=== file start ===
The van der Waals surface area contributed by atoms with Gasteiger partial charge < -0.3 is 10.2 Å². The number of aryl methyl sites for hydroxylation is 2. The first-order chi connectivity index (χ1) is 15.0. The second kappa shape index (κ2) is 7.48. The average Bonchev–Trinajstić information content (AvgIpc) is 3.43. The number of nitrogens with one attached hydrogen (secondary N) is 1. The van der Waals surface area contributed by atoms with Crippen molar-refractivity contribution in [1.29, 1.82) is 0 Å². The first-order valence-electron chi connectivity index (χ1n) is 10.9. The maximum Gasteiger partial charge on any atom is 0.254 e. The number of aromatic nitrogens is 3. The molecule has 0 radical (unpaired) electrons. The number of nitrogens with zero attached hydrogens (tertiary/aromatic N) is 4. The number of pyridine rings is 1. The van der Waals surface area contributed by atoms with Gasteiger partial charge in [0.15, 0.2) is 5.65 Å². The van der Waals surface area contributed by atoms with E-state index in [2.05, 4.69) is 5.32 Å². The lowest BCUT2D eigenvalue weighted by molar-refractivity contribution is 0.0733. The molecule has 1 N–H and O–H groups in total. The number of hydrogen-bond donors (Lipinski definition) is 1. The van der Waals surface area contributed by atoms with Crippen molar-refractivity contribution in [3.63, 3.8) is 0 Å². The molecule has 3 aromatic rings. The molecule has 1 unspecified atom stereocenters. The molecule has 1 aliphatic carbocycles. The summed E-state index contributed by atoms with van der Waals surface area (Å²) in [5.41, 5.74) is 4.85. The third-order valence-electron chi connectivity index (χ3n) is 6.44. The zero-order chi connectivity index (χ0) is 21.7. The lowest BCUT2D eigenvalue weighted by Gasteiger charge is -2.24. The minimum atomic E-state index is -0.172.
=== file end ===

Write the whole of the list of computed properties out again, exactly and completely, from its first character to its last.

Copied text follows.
The van der Waals surface area contributed by atoms with Gasteiger partial charge < -0.3 is 10.2 Å². The number of aryl methyl sites for hydroxylation is 2. The first-order chi connectivity index (χ1) is 15.0. The second kappa shape index (κ2) is 7.48. The average Bonchev–Trinajstić information content (AvgIpc) is 3.43. The number of nitrogens with one attached hydrogen (secondary N) is 1. The van der Waals surface area contributed by atoms with Crippen molar-refractivity contribution in [1.29, 1.82) is 0 Å². The first-order valence-electron chi connectivity index (χ1n) is 10.9. The maximum Gasteiger partial charge on any atom is 0.254 e. The number of aromatic nitrogens is 3. The molecule has 0 radical (unpaired) electrons. The number of nitrogens with zero attached hydrogens (tertiary/aromatic N) is 4. The number of pyridine rings is 1. The van der Waals surface area contributed by atoms with Gasteiger partial charge in [0.15, 0.2) is 5.65 Å². The van der Waals surface area contributed by atoms with E-state index in [2.05, 4.69) is 5.32 Å². The lowest BCUT2D eigenvalue weighted by molar-refractivity contribution is 0.0733. The molecule has 1 N–H and O–H groups in total. The number of hydrogen-bond donors (Lipinski definition) is 1. The van der Waals surface area contributed by atoms with Crippen molar-refractivity contribution in [3.63, 3.8) is 0 Å². The molecule has 3 aromatic rings. The molecule has 1 unspecified atom stereocenters. The molecule has 1 aliphatic carbocycles. The summed E-state index contributed by atoms with van der Waals surface area (Å²) in [5.41, 5.74) is 4.85. The third-order valence-electron chi connectivity index (χ3n) is 6.44. The zero-order chi connectivity index (χ0) is 21.7. The lowest BCUT2D eigenvalue weighted by Gasteiger charge is -2.24. The minimum atomic E-state index is -0.172.